The Atlanta Fed’s David Altig is the latest central banker to defend flexible inflation targeting (FIT). He says it “feels about right to him.” This follows the Bank of Canada’s Mark Carney who claimed earlier this month that FIT “proved [its] worth through crisis and will be essential to sustain the recovery.” Really? I did not realize that the FOMC deciding not to cut the target federal funds rate in September, 2008 because of inflation concerns makes one “feel right” about FIT. The economy was in free fall, but hey the Fed kept inflation expectations anchored! I also did not know that the ECB increasing interest rates in 2011 because of inflation concerns “proved its worth” during the crisis. Nothing like reigning in inflation expectation during the Eurozone Apocalypse. I also did not know that keeping inflation low over the past few years was “essential to sustain the recovery” in Europe and the United States. Silly me, I thought that those the large-scale asset purchases (LSAPs) and long-term refinancing operations (LTROs) were an important part of the monetary policy stimulus too. I guess I was wrong. All along is was really just FIT! Yep, there is no need to worry about the level of aggregate nominal spending being below trend and the insufficient aggregate demand problem. It all can be fixed with FIT.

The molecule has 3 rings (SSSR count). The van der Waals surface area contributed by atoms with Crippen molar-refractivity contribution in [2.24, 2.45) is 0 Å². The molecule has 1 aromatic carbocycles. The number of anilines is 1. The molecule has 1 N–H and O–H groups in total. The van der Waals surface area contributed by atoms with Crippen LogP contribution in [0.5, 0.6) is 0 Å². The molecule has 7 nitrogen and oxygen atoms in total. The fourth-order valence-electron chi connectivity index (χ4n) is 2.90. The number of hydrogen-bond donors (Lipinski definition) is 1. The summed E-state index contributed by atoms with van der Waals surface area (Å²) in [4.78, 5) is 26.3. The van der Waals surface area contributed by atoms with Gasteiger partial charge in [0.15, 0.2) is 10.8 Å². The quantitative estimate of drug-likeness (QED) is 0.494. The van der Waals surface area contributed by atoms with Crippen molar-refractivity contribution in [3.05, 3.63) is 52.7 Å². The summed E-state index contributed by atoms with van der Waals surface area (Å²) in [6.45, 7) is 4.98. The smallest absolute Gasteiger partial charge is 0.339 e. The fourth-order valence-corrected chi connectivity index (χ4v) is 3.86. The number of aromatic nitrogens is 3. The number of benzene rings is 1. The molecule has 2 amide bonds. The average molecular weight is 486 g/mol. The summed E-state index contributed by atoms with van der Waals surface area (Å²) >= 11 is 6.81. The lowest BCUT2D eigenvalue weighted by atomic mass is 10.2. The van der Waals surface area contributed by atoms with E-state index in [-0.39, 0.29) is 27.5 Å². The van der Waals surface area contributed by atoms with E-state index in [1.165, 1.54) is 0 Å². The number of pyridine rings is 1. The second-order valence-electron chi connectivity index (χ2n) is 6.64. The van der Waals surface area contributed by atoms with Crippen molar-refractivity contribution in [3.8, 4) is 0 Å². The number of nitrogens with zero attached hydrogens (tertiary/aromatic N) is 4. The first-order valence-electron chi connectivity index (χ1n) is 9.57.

P.S. Jeffrey Frankel nails it with this FIT RIP article. The fact that FIT advocates cannot see that FIT was grossly inadequate for this crisis–if it works so well then why resort to LSAPs and LTROs?–and thus, not a general approach to monetary policy is telling. Why not take a more direct approach that directly targets aggregate demand rather than an imperfect symptom of it?
This post originally appeared at Macro and Other Market Musings and is posted with permission.